Colorado recycling drops, and state is working to fix that
State’s recycling rate remains well below the national average; Aspen listed as one of best in state
Colorado Public Radio
DENVER (AP) — Colorado is wasting more and recycling less.
From 2018 to 2019, the state’s recycling rate dropped to 15.9 percent from 17.2 percent, far below the national average of 35 percent, according to an annual report released by Eco-Cycle and the Colorado Public Interest Research Group.
The rate also continues to fall short of the state’s recycling goal of 28 percent landfill diversion by 2021, Colorado Public Radio reports.
“We clearly have a lot more work to do here in Colorado to move our state forward,” said Suzanne Jones, executive director of Eco-Cycle.
Jones said recycling and composting isn’t just about keeping materials out of landfills; it’s also an “important climate solution” that prevents greenhouse gas emissions. “It’s the equivalent of taking 400,000 cars off the road each year,” she said. “That’s a great start.”
The report highlights communities with the best recycling rates, including Boulder, Loveland, Fort Collins, Aspen, Durango and Pitkin County. And rural parts of the state, categorized as the greater Colorado region, have already surpassed their 2021 state diversion target of 10 percent for these areas.
The Front Range has only reached 16.2 percent diversion, far from the area’s diversion goal of 32 percent by 2021, a significant factor preventing Colorado as a whole from meeting its 28 percent diversion goal by next year.
In terms of Colorado’s municipal waste in 2019, the Front Range was responsible for 87 percent of it according to the report. The amount of trash the region sent to landfills increased 5 percent from 2018 to 2019, the data shows.
Diversion efforts have only kept pace with the state’s population growth over the past 10 years, the report notes, with no real gain in efforts to reduce waste and recover resources. Towns and cities reported that the cost of recycling was the most significant challenge, along with the unpredictable global market for certain recycled materials, transportation costs and a lack of local and statewide infrastructure.
“This signals that systemic policy changes are needed to drive Colorado toward a circular economy,” the report’s authors wrote.
Two moves the state has recently made to help it reach its recycling and composting goals were highlighted: Legislation designed to bring more recycling businesses to the state, as well as a fund that’s so far awarded more than $2 million in grants to help grow both recycling and composting efforts in the Front Range.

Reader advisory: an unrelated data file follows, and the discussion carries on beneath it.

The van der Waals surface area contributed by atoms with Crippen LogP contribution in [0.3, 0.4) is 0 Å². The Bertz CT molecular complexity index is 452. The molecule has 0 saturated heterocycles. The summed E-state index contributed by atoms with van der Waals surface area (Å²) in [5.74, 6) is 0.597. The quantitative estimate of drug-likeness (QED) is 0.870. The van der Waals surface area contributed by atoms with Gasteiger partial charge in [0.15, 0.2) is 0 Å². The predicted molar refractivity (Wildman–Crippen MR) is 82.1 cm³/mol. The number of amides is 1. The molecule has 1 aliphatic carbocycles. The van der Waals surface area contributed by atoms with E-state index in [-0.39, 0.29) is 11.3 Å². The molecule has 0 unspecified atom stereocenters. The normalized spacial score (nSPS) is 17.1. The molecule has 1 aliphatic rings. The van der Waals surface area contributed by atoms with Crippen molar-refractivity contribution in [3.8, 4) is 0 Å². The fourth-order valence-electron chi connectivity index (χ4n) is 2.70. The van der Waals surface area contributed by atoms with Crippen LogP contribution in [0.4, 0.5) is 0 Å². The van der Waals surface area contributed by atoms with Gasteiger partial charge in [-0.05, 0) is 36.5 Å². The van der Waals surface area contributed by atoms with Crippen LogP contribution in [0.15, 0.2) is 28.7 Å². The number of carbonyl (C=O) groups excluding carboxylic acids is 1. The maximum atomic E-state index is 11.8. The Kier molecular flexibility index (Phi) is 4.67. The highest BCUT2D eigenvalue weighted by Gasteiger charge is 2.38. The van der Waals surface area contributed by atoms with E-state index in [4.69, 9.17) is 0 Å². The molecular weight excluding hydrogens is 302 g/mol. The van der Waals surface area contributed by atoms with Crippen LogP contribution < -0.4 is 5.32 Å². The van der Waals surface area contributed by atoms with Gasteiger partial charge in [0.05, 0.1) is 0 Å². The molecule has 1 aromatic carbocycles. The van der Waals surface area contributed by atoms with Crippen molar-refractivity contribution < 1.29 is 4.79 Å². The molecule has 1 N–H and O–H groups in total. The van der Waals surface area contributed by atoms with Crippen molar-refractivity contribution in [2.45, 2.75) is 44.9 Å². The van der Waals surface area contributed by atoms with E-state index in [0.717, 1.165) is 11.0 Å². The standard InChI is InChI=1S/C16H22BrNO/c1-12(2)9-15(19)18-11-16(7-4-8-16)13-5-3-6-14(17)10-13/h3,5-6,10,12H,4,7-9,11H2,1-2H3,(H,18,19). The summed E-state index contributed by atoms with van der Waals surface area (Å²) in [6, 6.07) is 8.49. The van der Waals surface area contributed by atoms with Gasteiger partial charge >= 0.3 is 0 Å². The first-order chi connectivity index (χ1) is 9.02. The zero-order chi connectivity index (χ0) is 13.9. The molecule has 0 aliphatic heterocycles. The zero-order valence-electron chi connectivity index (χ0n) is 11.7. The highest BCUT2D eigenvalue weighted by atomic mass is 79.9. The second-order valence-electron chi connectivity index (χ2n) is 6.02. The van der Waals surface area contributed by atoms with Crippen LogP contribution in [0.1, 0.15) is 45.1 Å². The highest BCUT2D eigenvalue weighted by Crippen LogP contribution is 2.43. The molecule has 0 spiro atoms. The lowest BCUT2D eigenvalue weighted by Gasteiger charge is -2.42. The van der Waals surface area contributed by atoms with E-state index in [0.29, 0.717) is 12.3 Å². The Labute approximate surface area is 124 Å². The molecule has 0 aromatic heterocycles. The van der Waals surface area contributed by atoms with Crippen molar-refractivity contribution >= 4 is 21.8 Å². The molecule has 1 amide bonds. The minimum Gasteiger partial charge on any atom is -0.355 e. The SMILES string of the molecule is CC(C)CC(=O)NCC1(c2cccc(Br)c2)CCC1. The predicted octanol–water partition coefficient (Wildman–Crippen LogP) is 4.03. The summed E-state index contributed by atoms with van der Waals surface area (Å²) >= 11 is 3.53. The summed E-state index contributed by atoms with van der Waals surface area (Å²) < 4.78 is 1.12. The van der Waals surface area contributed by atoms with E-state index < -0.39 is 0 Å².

The most crucial metric in improving Colorado’s recycling is the availability of curbside recycling, especially on the Front Range, the authors wrote. Currently, only 39 Colorado cities and towns bundle curbside recycling with trash. Six of the state’s largest cities don’t provide universal curbside recycling.
The communities that are recycling the most are also the ones with bundled recycling and trash service. Arvada recently adopted a city-waste contract that will provide all residents with curbside recycling along with trash collection to help reach a recycling rate of 25 percent.
For Colorado to reach its statewide goals, the report suggests a transition to a recycling system that’s funded by product and packaging industries rather than state and local governments. The Colorado Department of Public Health and Environment is evaluating such funding systems and will give recommendations in 2021.
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The soil that Owl Creek Road was built on has been shifting, slipping and ever-so-slightly sloughing toward the Sinclair Divide, causing a dip in the road above that would have kept on dipping were it not for the subterranean work that has reduced the two-lane road to one lane for most of the last month, according to Pitkin County engineer GR Fielding.